• 84% The Impact of the War Upon Privately-Controlled Colleges and Universities for Negroes

Buell G. Gallagher The Journal of Negro Education > Vol. 11, No. 3, Negro Higher Education in the War and Post-War Reconstruction (Jul., 1942), pp. 346-358

  • 72% Some Problems of Military Government

A. C. Davidonis The American Political Science Review > Vol. 38, No. 3 (Jun., 1944), pp. 460-474

  • 72% Associational Socialism in a Pluralist State

Paul Hirst Journal of Law and Society > Vol. 15, No. 1, Law, Democracy & Social Justice (Spring, 1988), pp. 139-150

  • 68% Cognitive Maps of Three Latin American Policy Makers

Jeffrey A. Hart World Politics > Vol. 30, No. 1 (Oct., 1977), pp. 115-140

  • 68% Beyond Ideology

George H. Sabine The Philosophical Review > Vol. 57, No. 1 (Jan., 1948), pp. 1-26

  • 56% Wool in the World Economy

Gerda Blau Journal of the Royal Statistical Society > Vol. 109, No. 3 (1946), pp. 179-242

Parrot's still dead. ~ trialsanderrors 01:02, 15 July 2006 (UTC)Reply[reply]

Now you've really lost me. Above you seem to give a whole load of references t to the term, but then you say, puzzlingly, "parrot's still dead." Could you please make your mind up? Is this a real term, in which case it's likely that someone will want to know about it, or is it just some made-up nonsense? --Tony Sidaway 02:53, 15 July 2006 (UTC)Reply[reply]
That's all seven of seven finds (six actually because one is a false positive) over sixty years of research, covering multiple disciplines. Note zero hits in economics, no article actually defines the term and nobody bothers to cite your hero St. Milton. HELLO POLLY!! Testing! Testing! Testing! Testing! This is your nine o'clock alarm call! No, still dead. ~ trialsanderrors 03:07, 15 July 2006 (UTC)Reply[reply]
  • Well, that's seven more than the zero you claimed above, but still far less than the 40+ linked from google scholar. And of course there are the google book hits as well. --JJay 03:13, 15 July 2006 (UTC)Reply[reply]
What part of zero hits in econ journals needs translation? Again, since you must've missed it last time, compare to Economic engine, which yields 70 JSTOR hits, 2670 Google book hits, 2050 Google scholar hits, and is, for good reason, not a WP article, since it lacks a well-defined meaning, as does economic totalitarianism. But the beautiful plumage! ~ trialsanderrors 03:29, 15 July 2006 (UTC)Reply[reply]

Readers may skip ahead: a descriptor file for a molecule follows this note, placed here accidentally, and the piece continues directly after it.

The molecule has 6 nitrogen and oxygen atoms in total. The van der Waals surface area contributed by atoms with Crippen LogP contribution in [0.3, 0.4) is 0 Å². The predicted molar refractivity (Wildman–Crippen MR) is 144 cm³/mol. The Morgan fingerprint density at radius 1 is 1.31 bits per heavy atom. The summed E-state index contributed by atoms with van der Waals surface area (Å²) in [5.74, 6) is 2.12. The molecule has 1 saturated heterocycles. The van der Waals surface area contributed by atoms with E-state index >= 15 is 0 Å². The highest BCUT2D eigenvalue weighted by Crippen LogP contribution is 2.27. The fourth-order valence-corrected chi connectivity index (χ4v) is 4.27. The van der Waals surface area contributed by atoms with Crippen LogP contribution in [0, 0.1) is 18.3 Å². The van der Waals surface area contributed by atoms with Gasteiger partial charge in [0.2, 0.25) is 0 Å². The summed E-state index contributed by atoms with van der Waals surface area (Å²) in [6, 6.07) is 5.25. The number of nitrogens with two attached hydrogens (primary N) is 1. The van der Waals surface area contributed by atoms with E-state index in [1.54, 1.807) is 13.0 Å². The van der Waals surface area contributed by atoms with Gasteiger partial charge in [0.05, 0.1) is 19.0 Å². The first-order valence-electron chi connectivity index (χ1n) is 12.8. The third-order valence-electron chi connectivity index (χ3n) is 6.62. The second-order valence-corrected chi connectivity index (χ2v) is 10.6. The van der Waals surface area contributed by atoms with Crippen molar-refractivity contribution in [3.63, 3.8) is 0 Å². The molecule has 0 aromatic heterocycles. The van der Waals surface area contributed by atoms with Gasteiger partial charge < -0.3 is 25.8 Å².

The Freeman is an econ journal, as per my citation above. Furthermore, are you opposed to political science? --JJay 17:14, 15 July 2006 (UTC)Reply[reply]
Yes, I get your Monty Python reference. However you're only strengthening the case for keeping and expanding the article. Nevertheless the term is in use (as you've demonstrated), it's referenced in Milton Friedman's work (which we have an article on), and it has a reasonable currency outside strict academic research.
I also want to register a complaint about your civility (not the first time). You refer to "your hero Mr Milton". That's really not nice. Milton Friedman is a free market economist, so hardly my hero. --Tony Sidaway 03:18, 15 July 2006 (UTC)Reply[reply]
I think you should worry about other things than my civility, e.g. find a way to adjust to the many, many complaints you received about your consuct as administrator. ~ trialsanderrors 03:29, 15 July 2006 (UTC)Reply[reply]
The two issues are really quite different. User:Tony Sidaway may or may not be worried about his complaints - I don't know. But civility is a requirement for everyone. See WP:CIV. --JJay 03:34, 15 July 2006 (UTC)Reply[reply]
I'm very familiar with WP:CIV. I fail to see which of the criteria "your hero Mr. Milton" meets. An ill-considered accusation of impropriety? There was good grounds from prior discussion to believe that TS hold MF in highest regard, but I'll happily strike it if he denies it. ~ trialsanderrors 03:59, 15 July 2006 (UTC)Reply[reply]
There are absolutely no grounds to believe that I hold Milton Friedman in high regard. Cease your attacks. --Tony Sidaway 18:26, 20 July 2006 (UTC)Reply[reply]


I've nominated the article (again) for deletion. Let's see the votes. Intangible 10:51, 15 July 2006 (UTC)Reply[reply]

It has been arbitrarily closed, again. But User:Trialsanderrors did make a great job here! I liked the economic fish, and I guess someone, somewhere, in a deep dark cave, is thinking about cosmic totalitarianism or, but we shall wait the Great Days for this, whatabout democratic totalitarianism? Tazmaniacs 00:52, 25 July 2006 (UTC)Reply[reply]

No, it wasn't arbitrarily closed. Read the debate. --Tony Sidaway 00:58, 25 July 2006 (UTC)Reply[reply]